Rapid Ray: The Story of Ray Lewis


144 pages
Contains Photos, Index
ISBN 0-88776-612-9
DDC j796.42'092






Reviewed by Deborah Dowson

Deborah Dowson is a Canadian children’s librarian living in Powell,


Ray Lewis achieved his Olympic dream at the 1932 Olympic Games and went
on to win medals at the 1934 British Empire Games. The story of his
athletic success is a testament to his struggle to overcome the powerful
obstacles of poverty and racial prejudice, both as an athlete and as a

Growing up in Hamilton, Ontario, in the early 1900s, Ray ran carefree
through the city streets, alongside the horses and streetcars. As he
grew older, however, so did his understanding that racial discrimination
was a fact of life. Ray grew up in a time where everyone had to endure a
deadly flu epidemic, a long economic depression, unemployment, and
tragic wars, and these hardships were even more difficult to overcome
when racial discrimination was pervasive in everyday life. Ray had to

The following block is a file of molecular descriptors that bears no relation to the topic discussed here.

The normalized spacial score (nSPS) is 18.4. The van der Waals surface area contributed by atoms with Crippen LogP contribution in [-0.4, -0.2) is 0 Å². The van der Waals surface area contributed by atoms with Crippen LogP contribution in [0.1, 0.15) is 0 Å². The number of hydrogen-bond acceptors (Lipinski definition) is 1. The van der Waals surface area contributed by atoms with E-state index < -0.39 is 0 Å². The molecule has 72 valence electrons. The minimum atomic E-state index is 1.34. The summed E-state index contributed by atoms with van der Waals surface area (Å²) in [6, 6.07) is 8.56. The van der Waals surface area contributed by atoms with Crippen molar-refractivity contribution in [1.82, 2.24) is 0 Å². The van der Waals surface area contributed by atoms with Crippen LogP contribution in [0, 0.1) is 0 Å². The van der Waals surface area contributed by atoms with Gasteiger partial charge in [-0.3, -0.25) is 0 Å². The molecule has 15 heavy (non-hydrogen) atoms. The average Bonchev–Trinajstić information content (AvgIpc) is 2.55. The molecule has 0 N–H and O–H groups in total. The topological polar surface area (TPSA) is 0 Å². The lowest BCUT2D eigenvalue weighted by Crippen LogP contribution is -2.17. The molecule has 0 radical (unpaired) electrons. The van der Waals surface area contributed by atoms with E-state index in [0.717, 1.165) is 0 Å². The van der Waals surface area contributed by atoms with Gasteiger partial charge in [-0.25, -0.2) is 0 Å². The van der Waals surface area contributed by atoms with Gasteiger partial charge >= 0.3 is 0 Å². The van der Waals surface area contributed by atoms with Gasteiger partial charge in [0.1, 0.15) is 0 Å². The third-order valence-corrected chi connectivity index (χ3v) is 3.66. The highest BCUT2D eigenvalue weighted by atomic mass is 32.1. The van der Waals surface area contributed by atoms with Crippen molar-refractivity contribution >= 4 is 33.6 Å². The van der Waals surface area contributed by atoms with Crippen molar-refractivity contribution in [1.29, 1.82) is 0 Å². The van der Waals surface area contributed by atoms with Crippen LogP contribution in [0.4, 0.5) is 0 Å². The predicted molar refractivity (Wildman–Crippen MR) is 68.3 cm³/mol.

endure racist neighbors, teachers, coaches, and businessmen, but through
determination he persevered despite the terrible injustices he had to

John Cooper researched and interviewed Ray Lewis extensively for his
adult biography, Shadow Running. This story created for a younger
audience is a masterful balance of personal anecdote set within the
larger historical context and presented in a relaxed, conversational
style. The powerful accounts of the racism Ray experienced are
discomforting. Ray Lewis is a notable Canadian and this book is one that
all Canadians should read. Highly recommended.


Cooper, John., “Rapid Ray: The Story of Ray Lewis,” Canadian Book Review Annual Online, accessed July 24, 2024, https://cbra.library.utoronto.ca/items/show/23617.